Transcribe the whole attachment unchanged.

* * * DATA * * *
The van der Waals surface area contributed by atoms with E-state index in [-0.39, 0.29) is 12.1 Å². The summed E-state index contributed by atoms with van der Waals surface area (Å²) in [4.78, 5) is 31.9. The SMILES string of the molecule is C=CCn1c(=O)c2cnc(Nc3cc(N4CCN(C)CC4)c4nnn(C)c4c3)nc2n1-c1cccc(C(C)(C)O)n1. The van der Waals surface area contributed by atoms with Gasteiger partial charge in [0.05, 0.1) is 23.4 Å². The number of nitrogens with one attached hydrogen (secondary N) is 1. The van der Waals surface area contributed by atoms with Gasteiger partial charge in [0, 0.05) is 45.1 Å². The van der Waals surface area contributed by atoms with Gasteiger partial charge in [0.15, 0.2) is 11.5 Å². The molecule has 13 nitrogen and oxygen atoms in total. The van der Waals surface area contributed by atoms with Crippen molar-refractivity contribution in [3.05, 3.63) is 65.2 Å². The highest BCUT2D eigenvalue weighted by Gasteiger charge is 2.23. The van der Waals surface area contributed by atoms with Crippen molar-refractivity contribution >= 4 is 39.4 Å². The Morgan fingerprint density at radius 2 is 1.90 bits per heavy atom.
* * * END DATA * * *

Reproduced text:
The van der Waals surface area contributed by atoms with E-state index in [-0.39, 0.29) is 12.1 Å². The summed E-state index contributed by atoms with van der Waals surface area (Å²) in [4.78, 5) is 31.9. The SMILES string of the molecule is C=CCn1c(=O)c2cnc(Nc3cc(N4CCN(C)CC4)c4nnn(C)c4c3)nc2n1-c1cccc(C(C)(C)O)n1. The van der Waals surface area contributed by atoms with Gasteiger partial charge in [0.05, 0.1) is 23.4 Å². The number of nitrogens with one attached hydrogen (secondary N) is 1. The van der Waals surface area contributed by atoms with Gasteiger partial charge in [0, 0.05) is 45.1 Å². The van der Waals surface area contributed by atoms with Gasteiger partial charge in [0.15, 0.2) is 11.5 Å². The molecule has 13 nitrogen and oxygen atoms in total. The van der Waals surface area contributed by atoms with Crippen molar-refractivity contribution in [3.05, 3.63) is 65.2 Å². The highest BCUT2D eigenvalue weighted by Gasteiger charge is 2.23. The van der Waals surface area contributed by atoms with Crippen molar-refractivity contribution >= 4 is 39.4 Å². The Morgan fingerprint density at radius 2 is 1.90 bits per heavy atom.